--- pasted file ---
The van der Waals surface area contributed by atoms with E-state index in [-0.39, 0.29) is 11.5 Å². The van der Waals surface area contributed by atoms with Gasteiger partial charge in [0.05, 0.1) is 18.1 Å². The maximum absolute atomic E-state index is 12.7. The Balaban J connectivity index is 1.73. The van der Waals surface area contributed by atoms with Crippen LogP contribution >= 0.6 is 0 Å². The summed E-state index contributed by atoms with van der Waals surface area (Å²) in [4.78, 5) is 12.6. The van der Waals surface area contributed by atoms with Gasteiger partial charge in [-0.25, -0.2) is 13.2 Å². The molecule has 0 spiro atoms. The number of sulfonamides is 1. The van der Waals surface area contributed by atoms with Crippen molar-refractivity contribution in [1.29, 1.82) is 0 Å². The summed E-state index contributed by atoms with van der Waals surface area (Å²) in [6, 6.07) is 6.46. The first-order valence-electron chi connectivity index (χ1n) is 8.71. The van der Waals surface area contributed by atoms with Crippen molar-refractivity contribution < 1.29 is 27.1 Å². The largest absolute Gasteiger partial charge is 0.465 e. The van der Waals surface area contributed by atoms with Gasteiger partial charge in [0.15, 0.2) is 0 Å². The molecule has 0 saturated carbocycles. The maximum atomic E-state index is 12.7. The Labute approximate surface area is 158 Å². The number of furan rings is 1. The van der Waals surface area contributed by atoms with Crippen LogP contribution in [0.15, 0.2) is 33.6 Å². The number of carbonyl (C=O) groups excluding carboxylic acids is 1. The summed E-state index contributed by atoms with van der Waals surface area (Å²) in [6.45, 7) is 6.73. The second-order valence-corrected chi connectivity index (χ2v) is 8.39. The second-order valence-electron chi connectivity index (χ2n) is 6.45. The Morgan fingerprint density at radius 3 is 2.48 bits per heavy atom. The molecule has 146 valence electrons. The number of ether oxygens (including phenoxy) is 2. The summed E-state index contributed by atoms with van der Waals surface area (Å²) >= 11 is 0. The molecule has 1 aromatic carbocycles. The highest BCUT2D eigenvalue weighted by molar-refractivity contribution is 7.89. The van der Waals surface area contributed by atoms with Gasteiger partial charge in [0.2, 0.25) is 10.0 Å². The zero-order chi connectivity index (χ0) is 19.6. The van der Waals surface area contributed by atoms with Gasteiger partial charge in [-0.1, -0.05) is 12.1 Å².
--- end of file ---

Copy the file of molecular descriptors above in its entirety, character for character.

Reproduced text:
The van der Waals surface area contributed by atoms with E-state index in [-0.39, 0.29) is 11.5 Å². The van der Waals surface area contributed by atoms with Gasteiger partial charge in [0.05, 0.1) is 18.1 Å². The maximum absolute atomic E-state index is 12.7. The Balaban J connectivity index is 1.73. The van der Waals surface area contributed by atoms with Crippen LogP contribution >= 0.6 is 0 Å². The summed E-state index contributed by atoms with van der Waals surface area (Å²) in [4.78, 5) is 12.6. The van der Waals surface area contributed by atoms with Gasteiger partial charge in [-0.25, -0.2) is 13.2 Å². The molecule has 0 spiro atoms. The number of sulfonamides is 1. The van der Waals surface area contributed by atoms with Crippen molar-refractivity contribution in [1.29, 1.82) is 0 Å². The summed E-state index contributed by atoms with van der Waals surface area (Å²) in [6, 6.07) is 6.46. The first-order valence-electron chi connectivity index (χ1n) is 8.71. The van der Waals surface area contributed by atoms with Crippen molar-refractivity contribution < 1.29 is 27.1 Å². The largest absolute Gasteiger partial charge is 0.465 e. The van der Waals surface area contributed by atoms with Gasteiger partial charge in [0.15, 0.2) is 0 Å². The molecule has 0 saturated carbocycles. The maximum atomic E-state index is 12.7. The Labute approximate surface area is 158 Å². The number of furan rings is 1. The van der Waals surface area contributed by atoms with Crippen LogP contribution in [0.15, 0.2) is 33.6 Å². The number of carbonyl (C=O) groups excluding carboxylic acids is 1. The summed E-state index contributed by atoms with van der Waals surface area (Å²) in [6.45, 7) is 6.73. The second-order valence-corrected chi connectivity index (χ2v) is 8.39. The second-order valence-electron chi connectivity index (χ2n) is 6.45. The Morgan fingerprint density at radius 3 is 2.48 bits per heavy atom. The molecule has 146 valence electrons. The number of ether oxygens (including phenoxy) is 2. The summed E-state index contributed by atoms with van der Waals surface area (Å²) >= 11 is 0. The molecule has 1 aromatic carbocycles. The highest BCUT2D eigenvalue weighted by molar-refractivity contribution is 7.89. The van der Waals surface area contributed by atoms with Gasteiger partial charge in [0.2, 0.25) is 10.0 Å². The zero-order chi connectivity index (χ0) is 19.6. The van der Waals surface area contributed by atoms with Gasteiger partial charge in [-0.1, -0.05) is 12.1 Å².